Although we all try to do what we think it takes to be happy, so many of us are still unhappier than ever before. The code to unlocking bliss and success isn’t the quest for it, after all. Groundbreaking research shows that happiness is in fact much easier to attain if we stop focusing on it so much. Although this might sound counterintuitive, happiness shouldn’t be the end goal if you really want to be happy.
Research has actually exposed several negative side effects of happiness, particularly that too much of the wrong type of happiness, experienced at an improper time, pursued in the wrong way, can be damaging. The antidote: undertake resilience instead.
Our frantic search for happiness is leading us astray primarily because we're fixated on the wrong things. We desperately try to capture good feelings for ourselves, which alienates us from others. As contagious as happiness can be if we express it, the process we've been taught of how to attain it can be a very lonesome pursuit that further decreases happiness.
We also overestimate how thrilled certain achievements are going to make us. When we don’t feel the emotions we expected, we keep striving for more and more, which also doesn’t produce those feelings, continuing a vicious cycle.
In this way, a focus on happiness mostly serves to highlight our shortcomings. Lasting happiness requires building upon your strengths, persevering, and being gracious with yourself and others—it’s really not about personal achievements or experiencing fleeting, positive thoughts and feelings.
The words happiness and resilience get thrown around often. Because of this, we’ve tuned out. They have lost their powerful meaning. Overuse doesn’t make these concepts any less important though. In fact, they're more important than ever before in our fast-paced world. I’ve noticed that people expect others to solve their problems and often blame society for their issues.
In this age of instant gratification and quick results, people often get uncomfortable when they have to work hard and solve problems. They reject negative feelings—but that’s not going to make them any happier. However, it’s healthy—almost necessary—to sometimes be unhappy in order to find lifelong well-being.
While negative feelings clearly don’t feel good, they are important tools for growth and learning. A I see also that there are plenty of studies referenced without being linked.nd while our environment affects our lives, it is entirely up to us to have the strength to overcome whatever's thrown at us. That vital trait—our ability to overcome and learn from our challenges, aka resilience—is often neglected. We need to become more resilient to ultimately be happy.
We’re still learning more about the complex characteristic of resilience every day. Recent research has begun to identify its environmental, neurological, and possibly even genetic sources. Although there's much that we still don’t know about it, we do know that it’s not entirely genetic. While some people have an easier time turning trauma into triumphs, resilience is a skill we can all develop. It is not a fixed state of being.
We can build it and continue to work on it just like we can train our brain to be more positive and optimistic. In fact positive emotions play a large role in resilience. Research has shown that they help us rebound better from trauma and find opportunities for growth from stressful experiences.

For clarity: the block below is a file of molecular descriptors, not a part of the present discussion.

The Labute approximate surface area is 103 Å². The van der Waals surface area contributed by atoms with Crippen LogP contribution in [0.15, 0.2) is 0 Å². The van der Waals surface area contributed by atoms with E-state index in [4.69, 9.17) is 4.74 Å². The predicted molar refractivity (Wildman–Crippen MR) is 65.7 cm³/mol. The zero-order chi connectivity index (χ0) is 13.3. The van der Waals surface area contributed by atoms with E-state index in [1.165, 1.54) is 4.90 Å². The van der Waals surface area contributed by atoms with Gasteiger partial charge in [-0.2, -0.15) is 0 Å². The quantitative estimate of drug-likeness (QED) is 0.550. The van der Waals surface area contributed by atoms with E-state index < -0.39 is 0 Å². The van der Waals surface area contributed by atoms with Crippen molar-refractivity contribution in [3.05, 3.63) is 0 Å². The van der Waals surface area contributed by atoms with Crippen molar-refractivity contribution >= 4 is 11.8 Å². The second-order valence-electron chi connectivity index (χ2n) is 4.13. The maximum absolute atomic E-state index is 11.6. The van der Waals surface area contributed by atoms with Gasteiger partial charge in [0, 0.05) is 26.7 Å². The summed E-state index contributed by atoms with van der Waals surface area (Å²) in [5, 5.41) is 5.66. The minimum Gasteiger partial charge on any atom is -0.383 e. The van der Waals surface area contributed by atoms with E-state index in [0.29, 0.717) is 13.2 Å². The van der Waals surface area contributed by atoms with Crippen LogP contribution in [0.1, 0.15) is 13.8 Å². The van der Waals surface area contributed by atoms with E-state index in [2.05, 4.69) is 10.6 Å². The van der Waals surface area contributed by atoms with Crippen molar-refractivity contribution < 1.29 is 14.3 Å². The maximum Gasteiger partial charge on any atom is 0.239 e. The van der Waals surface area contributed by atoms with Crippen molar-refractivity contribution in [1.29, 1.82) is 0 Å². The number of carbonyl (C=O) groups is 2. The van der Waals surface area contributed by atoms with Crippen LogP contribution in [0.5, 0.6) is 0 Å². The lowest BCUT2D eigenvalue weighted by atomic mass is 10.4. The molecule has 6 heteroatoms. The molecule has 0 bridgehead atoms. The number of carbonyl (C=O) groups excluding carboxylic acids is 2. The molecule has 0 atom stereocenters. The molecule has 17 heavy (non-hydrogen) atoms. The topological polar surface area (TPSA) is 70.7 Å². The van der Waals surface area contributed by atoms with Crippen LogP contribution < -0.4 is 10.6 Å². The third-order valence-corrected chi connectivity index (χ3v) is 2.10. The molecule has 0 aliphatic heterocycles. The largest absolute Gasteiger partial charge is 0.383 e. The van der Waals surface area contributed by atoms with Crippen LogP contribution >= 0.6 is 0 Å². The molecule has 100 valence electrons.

Being resilient does not mean that you won’t encounter problems or have difficulties overcoming a challenge in your life. The difference is that resilient people don’t let their adversity define them. At its core, resilience is about being capable and strong enough to persevere in adverse or stressful conditions—and to take away positive meaning from that experience.
Living with resilience is more than just “bouncing back”; it is about shifting our perceptions, changing our responses, and experiencing real growth. The only thing we have control over is that we have the ability to definitively and consciously change how we respond to what life throws at us at any given moment. We all endure challenges, big and small, which are meaningful opportunities for learning and building strength.
Highly resilient people seem to not only bounce back from hard times, but also grow and become stronger as a result—they experience posttraumatic growth. They found a way for their struggle to redefine their life and fill it with new meaning. This type of growth is the cornerstone of resilience.
Belief is incredibly powerful. When we believe in something, for right or wrong, it becomes our truth. Positive, goal-oriented beliefs—that you can achieve success, that you can be happy, that you can do what you set out to do, that you can bounce back from adversity—set the foundation for your life.
Remaining positive with whatever comes your way plays a large role in well-being. However, remaining positive is not a direct path to happiness. The problem today is that people are inundated with being told to “think positive,” so they’ve become afraid of the negative. They mistake happiness for only feeling happy thoughts and feelings, and they confuse resilience for never truly experiencing pain.
That’s not what any of this is about. We can’t escape the daily grind. But we can use stress to our advantage; it can actually be motivating and adaptive if we react to it effectively. Our most trying moments are valuable teachers—as resilient people, we must expect to learn from them.
While this foreknowledge won’t take away the pain of those moments or experiences, knowing in advance that we will come out of it stronger reduces some of the sting. We all have the power to be the strongest, most resilient version of ourselves.